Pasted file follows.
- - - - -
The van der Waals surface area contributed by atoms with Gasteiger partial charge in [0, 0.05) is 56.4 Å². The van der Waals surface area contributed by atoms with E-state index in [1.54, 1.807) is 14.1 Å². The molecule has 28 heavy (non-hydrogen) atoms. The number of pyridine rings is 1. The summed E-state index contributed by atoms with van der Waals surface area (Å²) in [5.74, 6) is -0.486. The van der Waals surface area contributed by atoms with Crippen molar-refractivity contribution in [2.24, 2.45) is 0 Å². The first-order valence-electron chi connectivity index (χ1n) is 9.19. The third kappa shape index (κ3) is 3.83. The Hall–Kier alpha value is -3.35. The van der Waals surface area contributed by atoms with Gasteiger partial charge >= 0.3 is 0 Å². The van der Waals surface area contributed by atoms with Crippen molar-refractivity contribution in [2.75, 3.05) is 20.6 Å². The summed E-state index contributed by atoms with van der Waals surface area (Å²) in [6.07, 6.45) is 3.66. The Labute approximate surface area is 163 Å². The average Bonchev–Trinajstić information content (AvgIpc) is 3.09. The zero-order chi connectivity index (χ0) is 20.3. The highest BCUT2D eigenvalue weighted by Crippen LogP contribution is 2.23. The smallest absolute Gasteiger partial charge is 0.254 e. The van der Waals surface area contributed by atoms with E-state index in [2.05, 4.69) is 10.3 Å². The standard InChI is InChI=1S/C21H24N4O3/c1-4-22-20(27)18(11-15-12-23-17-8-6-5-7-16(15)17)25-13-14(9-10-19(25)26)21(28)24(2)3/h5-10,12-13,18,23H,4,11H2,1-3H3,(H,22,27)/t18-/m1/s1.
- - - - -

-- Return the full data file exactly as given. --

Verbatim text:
The van der Waals surface area contributed by atoms with Gasteiger partial charge in [0, 0.05) is 56.4 Å². The van der Waals surface area contributed by atoms with E-state index in [1.54, 1.807) is 14.1 Å². The molecule has 28 heavy (non-hydrogen) atoms. The number of pyridine rings is 1. The summed E-state index contributed by atoms with van der Waals surface area (Å²) in [5.74, 6) is -0.486. The van der Waals surface area contributed by atoms with Crippen molar-refractivity contribution in [2.24, 2.45) is 0 Å². The first-order valence-electron chi connectivity index (χ1n) is 9.19. The third kappa shape index (κ3) is 3.83. The Hall–Kier alpha value is -3.35. The van der Waals surface area contributed by atoms with Gasteiger partial charge >= 0.3 is 0 Å². The van der Waals surface area contributed by atoms with Crippen molar-refractivity contribution in [2.75, 3.05) is 20.6 Å². The summed E-state index contributed by atoms with van der Waals surface area (Å²) in [6.07, 6.45) is 3.66. The Labute approximate surface area is 163 Å². The average Bonchev–Trinajstić information content (AvgIpc) is 3.09. The zero-order chi connectivity index (χ0) is 20.3. The highest BCUT2D eigenvalue weighted by Crippen LogP contribution is 2.23. The smallest absolute Gasteiger partial charge is 0.254 e. The van der Waals surface area contributed by atoms with E-state index in [2.05, 4.69) is 10.3 Å². The standard InChI is InChI=1S/C21H24N4O3/c1-4-22-20(27)18(11-15-12-23-17-8-6-5-7-16(15)17)25-13-14(9-10-19(25)26)21(28)24(2)3/h5-10,12-13,18,23H,4,11H2,1-3H3,(H,22,27)/t18-/m1/s1.